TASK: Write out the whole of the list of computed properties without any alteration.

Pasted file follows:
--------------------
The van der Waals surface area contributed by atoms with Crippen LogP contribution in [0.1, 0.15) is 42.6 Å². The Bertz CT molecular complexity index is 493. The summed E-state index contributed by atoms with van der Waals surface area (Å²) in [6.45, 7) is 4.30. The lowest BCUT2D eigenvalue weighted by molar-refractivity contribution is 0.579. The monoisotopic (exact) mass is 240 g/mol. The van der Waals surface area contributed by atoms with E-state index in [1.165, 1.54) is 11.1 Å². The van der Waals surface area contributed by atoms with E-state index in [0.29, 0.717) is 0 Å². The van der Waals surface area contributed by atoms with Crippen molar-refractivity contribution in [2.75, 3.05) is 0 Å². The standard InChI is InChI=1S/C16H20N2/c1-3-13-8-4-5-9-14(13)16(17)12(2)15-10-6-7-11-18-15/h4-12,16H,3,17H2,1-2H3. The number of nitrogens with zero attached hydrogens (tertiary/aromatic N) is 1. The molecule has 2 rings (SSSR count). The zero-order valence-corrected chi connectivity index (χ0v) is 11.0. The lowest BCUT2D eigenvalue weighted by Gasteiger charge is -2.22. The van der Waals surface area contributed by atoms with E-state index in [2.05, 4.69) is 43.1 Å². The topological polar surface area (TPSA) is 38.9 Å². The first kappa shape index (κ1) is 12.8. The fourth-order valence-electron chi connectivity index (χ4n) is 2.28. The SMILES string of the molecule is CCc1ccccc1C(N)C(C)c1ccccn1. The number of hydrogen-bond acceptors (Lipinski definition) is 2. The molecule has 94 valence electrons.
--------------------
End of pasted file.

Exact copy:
The van der Waals surface area contributed by atoms with Crippen LogP contribution in [0.1, 0.15) is 42.6 Å². The Bertz CT molecular complexity index is 493. The summed E-state index contributed by atoms with van der Waals surface area (Å²) in [6.45, 7) is 4.30. The lowest BCUT2D eigenvalue weighted by molar-refractivity contribution is 0.579. The monoisotopic (exact) mass is 240 g/mol. The van der Waals surface area contributed by atoms with E-state index in [1.165, 1.54) is 11.1 Å². The van der Waals surface area contributed by atoms with E-state index in [0.29, 0.717) is 0 Å². The van der Waals surface area contributed by atoms with Crippen molar-refractivity contribution in [2.75, 3.05) is 0 Å². The standard InChI is InChI=1S/C16H20N2/c1-3-13-8-4-5-9-14(13)16(17)12(2)15-10-6-7-11-18-15/h4-12,16H,3,17H2,1-2H3. The number of nitrogens with zero attached hydrogens (tertiary/aromatic N) is 1. The molecule has 2 rings (SSSR count). The zero-order valence-corrected chi connectivity index (χ0v) is 11.0. The lowest BCUT2D eigenvalue weighted by Gasteiger charge is -2.22. The van der Waals surface area contributed by atoms with E-state index in [2.05, 4.69) is 43.1 Å². The topological polar surface area (TPSA) is 38.9 Å². The first kappa shape index (κ1) is 12.8. The fourth-order valence-electron chi connectivity index (χ4n) is 2.28. The SMILES string of the molecule is CCc1ccccc1C(N)C(C)c1ccccn1. The number of hydrogen-bond acceptors (Lipinski definition) is 2. The molecule has 94 valence electrons.